Gerhard

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2004\08\07@183642 by William Chops Westfield

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On Aug 7, 2004, at 7:44 AM, Gerhard Fiedler wrote:

> I've seen some AP/router combinations that allow restricting
> connections to
> a selection of MACs. I'm not sure whether this applies also to pure
> APs.
>
Oooh.  Like MAC addresses are SO secure!

BillW

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2004\08\07@185754 by M. Adam Davis

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Dwayne Reid wrote:

> Can you suggest a starting point for me to learn about WiFi security?
>
Treat your wireless link as if the data that goes across it goes across
the wide open internet.  Securing it is as simple as securing the
internet connection coming into your building, and all your wireless
clients are on the other end of the internet.  A robust VPN solution is
about as good as it gets.

However, consider the cost/performance ratio.  I use a simple 128bit WEP
key for my private home network.  It's not something I'm going to spend
too much time protecting since there are so many other targets out
there.  A hacker will go to an open connection long before they'll
settle down and attack me, unless they are specifically targetting me,
which I don't believe is a very likely thing.  Futher, I've placed my
access point in the basement, so it basically goes up into the house,
and doesn't get good signal outside of the home (aluminum siding).

My ADSL modem is the router and AP, so securing it is harder since I
cannot change the operation of the router, or seperate the AP from the
router and from the internet connection.  Otherwise I might consider
another layer of protection (VPN with a rate limited tunnel for public
internet access).  But it's another piece of equipment to secure, and an
option I'm not going to take right now since it would require disabling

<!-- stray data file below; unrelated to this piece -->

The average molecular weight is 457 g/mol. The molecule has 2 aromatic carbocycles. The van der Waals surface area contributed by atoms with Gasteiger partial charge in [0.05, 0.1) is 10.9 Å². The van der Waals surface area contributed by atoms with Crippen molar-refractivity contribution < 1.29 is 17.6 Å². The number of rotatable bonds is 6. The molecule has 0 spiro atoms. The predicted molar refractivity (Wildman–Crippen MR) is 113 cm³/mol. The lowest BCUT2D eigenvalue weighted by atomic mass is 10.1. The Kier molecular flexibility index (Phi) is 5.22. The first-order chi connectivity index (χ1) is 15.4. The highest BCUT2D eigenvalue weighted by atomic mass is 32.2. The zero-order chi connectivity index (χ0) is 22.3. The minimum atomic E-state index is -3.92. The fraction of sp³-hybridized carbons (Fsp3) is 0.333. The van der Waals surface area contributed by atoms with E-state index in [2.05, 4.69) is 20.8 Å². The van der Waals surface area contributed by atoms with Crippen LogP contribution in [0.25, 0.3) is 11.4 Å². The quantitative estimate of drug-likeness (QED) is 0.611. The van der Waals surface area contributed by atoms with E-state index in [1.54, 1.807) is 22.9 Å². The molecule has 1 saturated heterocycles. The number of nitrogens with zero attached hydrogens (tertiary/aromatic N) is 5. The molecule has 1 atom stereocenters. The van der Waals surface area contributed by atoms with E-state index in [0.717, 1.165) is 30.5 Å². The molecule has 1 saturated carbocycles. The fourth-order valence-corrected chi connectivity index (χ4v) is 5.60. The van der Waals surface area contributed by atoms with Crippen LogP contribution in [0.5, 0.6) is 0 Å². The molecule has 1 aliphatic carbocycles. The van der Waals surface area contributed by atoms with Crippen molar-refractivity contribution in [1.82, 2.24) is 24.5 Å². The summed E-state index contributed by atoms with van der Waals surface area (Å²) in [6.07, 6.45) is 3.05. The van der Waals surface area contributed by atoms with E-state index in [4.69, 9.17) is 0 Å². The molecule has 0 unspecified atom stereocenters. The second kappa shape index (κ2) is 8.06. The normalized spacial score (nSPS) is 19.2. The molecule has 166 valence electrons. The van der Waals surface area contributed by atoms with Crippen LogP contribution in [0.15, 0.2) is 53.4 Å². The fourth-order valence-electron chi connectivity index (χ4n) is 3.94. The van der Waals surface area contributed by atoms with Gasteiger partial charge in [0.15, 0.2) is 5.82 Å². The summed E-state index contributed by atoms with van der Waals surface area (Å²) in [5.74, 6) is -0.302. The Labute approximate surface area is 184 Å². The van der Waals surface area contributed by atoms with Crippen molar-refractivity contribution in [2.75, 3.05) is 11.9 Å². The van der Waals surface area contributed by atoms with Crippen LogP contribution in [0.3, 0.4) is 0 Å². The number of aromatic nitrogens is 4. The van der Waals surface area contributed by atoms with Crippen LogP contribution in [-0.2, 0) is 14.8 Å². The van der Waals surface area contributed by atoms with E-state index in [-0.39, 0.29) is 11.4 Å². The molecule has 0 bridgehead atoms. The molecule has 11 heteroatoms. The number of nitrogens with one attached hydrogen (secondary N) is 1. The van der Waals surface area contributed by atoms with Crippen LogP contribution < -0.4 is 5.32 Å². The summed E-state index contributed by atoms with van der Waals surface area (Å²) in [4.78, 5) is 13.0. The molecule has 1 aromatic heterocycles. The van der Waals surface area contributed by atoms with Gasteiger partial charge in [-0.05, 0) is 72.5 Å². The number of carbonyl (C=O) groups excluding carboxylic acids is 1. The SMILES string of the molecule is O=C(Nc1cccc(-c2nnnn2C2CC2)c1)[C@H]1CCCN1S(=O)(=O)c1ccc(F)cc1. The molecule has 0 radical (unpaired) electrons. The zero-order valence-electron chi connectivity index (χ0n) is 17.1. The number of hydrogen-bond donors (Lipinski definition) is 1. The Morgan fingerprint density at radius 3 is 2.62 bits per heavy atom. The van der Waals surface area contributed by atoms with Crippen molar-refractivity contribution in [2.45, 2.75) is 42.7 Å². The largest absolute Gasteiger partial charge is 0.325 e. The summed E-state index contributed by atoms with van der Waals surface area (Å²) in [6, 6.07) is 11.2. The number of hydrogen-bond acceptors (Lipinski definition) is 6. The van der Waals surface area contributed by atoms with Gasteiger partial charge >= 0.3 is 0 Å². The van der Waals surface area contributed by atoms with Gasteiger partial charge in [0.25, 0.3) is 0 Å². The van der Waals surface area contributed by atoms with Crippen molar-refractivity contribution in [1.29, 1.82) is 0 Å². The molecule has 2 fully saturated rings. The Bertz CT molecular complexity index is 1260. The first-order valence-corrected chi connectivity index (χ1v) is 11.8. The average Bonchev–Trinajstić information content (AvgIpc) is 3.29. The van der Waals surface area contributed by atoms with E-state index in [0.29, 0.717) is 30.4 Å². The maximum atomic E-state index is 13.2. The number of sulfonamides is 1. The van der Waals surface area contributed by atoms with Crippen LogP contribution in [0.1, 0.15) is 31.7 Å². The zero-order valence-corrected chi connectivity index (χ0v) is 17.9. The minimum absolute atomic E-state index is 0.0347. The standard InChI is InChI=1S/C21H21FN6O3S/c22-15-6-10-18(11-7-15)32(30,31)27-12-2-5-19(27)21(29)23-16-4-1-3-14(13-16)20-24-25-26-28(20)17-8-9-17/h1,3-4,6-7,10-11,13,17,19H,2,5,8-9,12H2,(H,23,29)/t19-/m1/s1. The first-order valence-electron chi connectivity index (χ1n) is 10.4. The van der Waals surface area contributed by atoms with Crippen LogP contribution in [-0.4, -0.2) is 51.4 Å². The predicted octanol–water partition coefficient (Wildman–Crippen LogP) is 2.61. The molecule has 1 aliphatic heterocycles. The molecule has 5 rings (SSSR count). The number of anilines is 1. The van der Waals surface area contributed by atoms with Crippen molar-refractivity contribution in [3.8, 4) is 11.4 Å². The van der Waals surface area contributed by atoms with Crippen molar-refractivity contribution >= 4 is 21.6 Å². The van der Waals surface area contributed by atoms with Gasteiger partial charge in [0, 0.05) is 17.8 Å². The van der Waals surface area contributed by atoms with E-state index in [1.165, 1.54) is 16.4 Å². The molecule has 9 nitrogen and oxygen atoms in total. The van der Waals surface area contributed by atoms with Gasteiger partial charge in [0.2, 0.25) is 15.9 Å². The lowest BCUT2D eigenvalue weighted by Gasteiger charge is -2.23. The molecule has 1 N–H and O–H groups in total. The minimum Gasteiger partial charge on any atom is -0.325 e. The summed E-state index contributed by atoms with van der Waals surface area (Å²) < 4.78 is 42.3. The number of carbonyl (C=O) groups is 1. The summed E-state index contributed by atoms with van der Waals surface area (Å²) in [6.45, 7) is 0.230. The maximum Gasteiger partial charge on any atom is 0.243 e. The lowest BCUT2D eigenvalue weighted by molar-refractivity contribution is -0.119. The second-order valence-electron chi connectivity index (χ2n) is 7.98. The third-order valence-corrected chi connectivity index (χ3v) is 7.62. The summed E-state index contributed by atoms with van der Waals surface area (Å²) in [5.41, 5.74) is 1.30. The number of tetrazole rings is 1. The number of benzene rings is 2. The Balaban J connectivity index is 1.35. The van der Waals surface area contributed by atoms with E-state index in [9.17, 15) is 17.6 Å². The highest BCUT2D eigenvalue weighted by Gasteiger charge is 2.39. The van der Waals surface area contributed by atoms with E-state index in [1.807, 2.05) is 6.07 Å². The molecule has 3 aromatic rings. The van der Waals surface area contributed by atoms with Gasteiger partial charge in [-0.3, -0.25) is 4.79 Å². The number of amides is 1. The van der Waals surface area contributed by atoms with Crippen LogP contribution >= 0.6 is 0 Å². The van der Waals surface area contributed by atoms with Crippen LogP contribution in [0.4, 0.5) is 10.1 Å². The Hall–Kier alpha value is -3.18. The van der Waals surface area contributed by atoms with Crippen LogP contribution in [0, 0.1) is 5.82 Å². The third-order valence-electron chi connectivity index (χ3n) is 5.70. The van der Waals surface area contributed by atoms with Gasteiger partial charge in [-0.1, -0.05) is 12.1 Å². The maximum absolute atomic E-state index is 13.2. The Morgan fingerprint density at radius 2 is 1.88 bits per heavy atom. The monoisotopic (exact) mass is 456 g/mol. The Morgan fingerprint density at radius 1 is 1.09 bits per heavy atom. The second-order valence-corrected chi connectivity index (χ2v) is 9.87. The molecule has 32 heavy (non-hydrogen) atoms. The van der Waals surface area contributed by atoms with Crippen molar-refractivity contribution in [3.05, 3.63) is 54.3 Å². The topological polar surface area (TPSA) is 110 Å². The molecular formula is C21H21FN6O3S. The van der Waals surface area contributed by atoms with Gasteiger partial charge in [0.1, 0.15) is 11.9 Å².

my current AP and adding a seperate one.

But that's the best advice I can give on securing a wireless connection
- pretend that your data passes directly through your worst enemy's
computer between the AP and the client.

-Adam

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2004\08\09@051645 by Nate Duehr

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Gerhard Fiedler wrote:

> I've seen some AP/router combinations that allow restricting connections to
> a selection of MACs. I'm not sure whether this applies also to pure APs.

True, but if you've either been reading unencrypted packets between a
node and the AP or you've cracked their WEP, you can then easily spoof
their MAC address, and gain full access to their network.  It's not
difficult to change MAC addresses these days, most cards will let you
override their manufacturer's default MAC in software.

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2004\08\09@071915 by Anthony Toft

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> True, but if you've either been reading unencrypted packets between a
> node and the AP or you've cracked their WEP, you can then easily spoof

Seconding this statement...

Regardless of WEP encryption, the MAC address is clear text. MAC address
limiting _IS NOT_ a form of security, it is not even a reasonable
identification method.

The two facets of security, "access restriction" and "data privacy" are
not adequately addressed by WEP, as is evidenced by the amount of
software freely available to crack it.

The only way to truly secure wireless is to step up to IPSec and use
public/private key encryption (for at least part of the packet, the rest
is symmetrical) with a VLAN router having strict rules not to forward
pure wireless traffic. Even then you are only stopping access from an
unknown on wireless to your services (including internet services) you
will not stop 2 unknown people from talking to each other using your AP.
So you are still vulnerable to (varying levels of) DOS attacks

We have been dealing with this at work as we are trying to connect an
insecure Wireless network to the corporate LAN.

Anthony